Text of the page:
Category: Passphrase creation software
Name of tool: Diceware
Company name: Diceware
Price: Free for the downloading
Platforms supported: All you need is a pair
Description: A passphrase generation routine that is so easy, so simple, you wonder why more people aren't using it.
**** = Very cool, very useful
Simple, effective and the ultimate in enhanced security. Cons:
You still need an encryption program like PGP or Hushmail to do the complete job of protecting your data. Description:
The biggest problem with any encryption program has to do with the kinds of passphrases that you select to encrypt your documents, e-mail and other daily Internet life. The problem, until recently, is that the more complex the passphrase, the harder it is to remember, and the more likely you'll resort to writing it down someplace that isn't very secure. Thus, many people choose common names, such as those of a spouse, pet, spouse's pet, or other words that are easily guessed if you know something about the person or easily guessed by passphrase cracking programs if you don't.
If you have used a program like PGP or Hushmail, one of the first things you had to do was choose a passphrase. Most of you are probably like me. You chose something that is short and sweet, something that anyone could easily guess. That doesn't help matters if you are using these strong encryption programs.
To see how prevalent this kind of guessing is, my high school networking students once asked me the names of all my pets. It took me a minute to figure out what they were after.
So, what to do? You want a strong passphrase, but you also want it memorable and unique enough so that your data is safe.
Enter Diceware. It isn't really software per se, but it is such a clever idea that when I heard about it, I had to try it out and tell you all about it. The idea is so simple that even a child can do it. Take two dice. Yes, the kind that come in most board games. Roll them a bunch of times and write down the numbers that appear. Collect these numbers into groups of five. Now go to the Diceware.com Web site and download their word list. Lookup the word next to each five-digit number and write them down.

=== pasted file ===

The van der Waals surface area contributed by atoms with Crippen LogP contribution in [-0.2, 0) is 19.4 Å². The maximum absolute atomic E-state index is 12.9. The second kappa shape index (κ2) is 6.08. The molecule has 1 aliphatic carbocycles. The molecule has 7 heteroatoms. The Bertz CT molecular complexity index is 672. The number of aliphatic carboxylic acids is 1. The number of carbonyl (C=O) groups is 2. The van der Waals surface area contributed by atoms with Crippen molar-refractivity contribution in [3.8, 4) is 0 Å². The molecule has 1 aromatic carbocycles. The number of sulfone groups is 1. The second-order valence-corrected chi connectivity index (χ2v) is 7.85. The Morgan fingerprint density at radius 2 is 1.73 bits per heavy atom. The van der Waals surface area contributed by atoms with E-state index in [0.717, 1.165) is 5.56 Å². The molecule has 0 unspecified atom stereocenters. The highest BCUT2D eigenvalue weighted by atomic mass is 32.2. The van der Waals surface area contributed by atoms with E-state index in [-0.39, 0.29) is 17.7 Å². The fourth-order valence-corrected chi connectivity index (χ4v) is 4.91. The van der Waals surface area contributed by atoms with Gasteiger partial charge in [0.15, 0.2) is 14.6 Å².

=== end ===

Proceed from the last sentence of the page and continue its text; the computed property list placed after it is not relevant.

Voila. If you roll your dice 13 times and collect five groups of five numbers each (eliminating one of the numbers at random), you now have an almost unbreakable passphrase. The wonderful thing about this method is that the passphrase is made up of common words, such as "cleft cam synod lacy got." It is easier to remember than something like "as^&zf%r$h$." It is also more secure, because first it is longer, and second the words aren't so obvious to a cracking program as they are just ordinary words that are strung together.If you want to get fancy, you can find a copy of the game Yahtzee (or, go to this Web site; you don't even need to get the actual game), and roll your five dice at once.
Why five words? According to the math behind this system, a five-word passphrase is about as good as a 65 bit encryption key. That should keep most of the bad guys out of your data for the time being. If you want to be even more paranoid, a six-word passphrase is probably better and around 78 bits of encryption.
How paranoid should you be? The FAQ on the Diceware Web site is worth reading, if nothing more than to give you some ideas of how easy it is for someone to penetrate your systems.
Get Diceware, and get a strong passphrase. If you plan on using PGP or Hushmail or some other encryption product, your business might depend on it.Strom-meter key:
**** = Very cool, very useful
*** = Hey, not bad. One notch below very cool.
** = A tad shaky to install and use but has some value.
* = Don't waste your time. Minimal real value. About the author
David Strom is president of his own consulting firm in Port Washington, NY. He has tested hundreds of computer products over the past two decades working as a computer journalist, consultant and corporate IT manager. Since 1995 he has written a weekly series of essays on Web technologies and marketing called Web Informant. You can send him e-mail at firstname.lastname@example.org.
This was first published in February 2002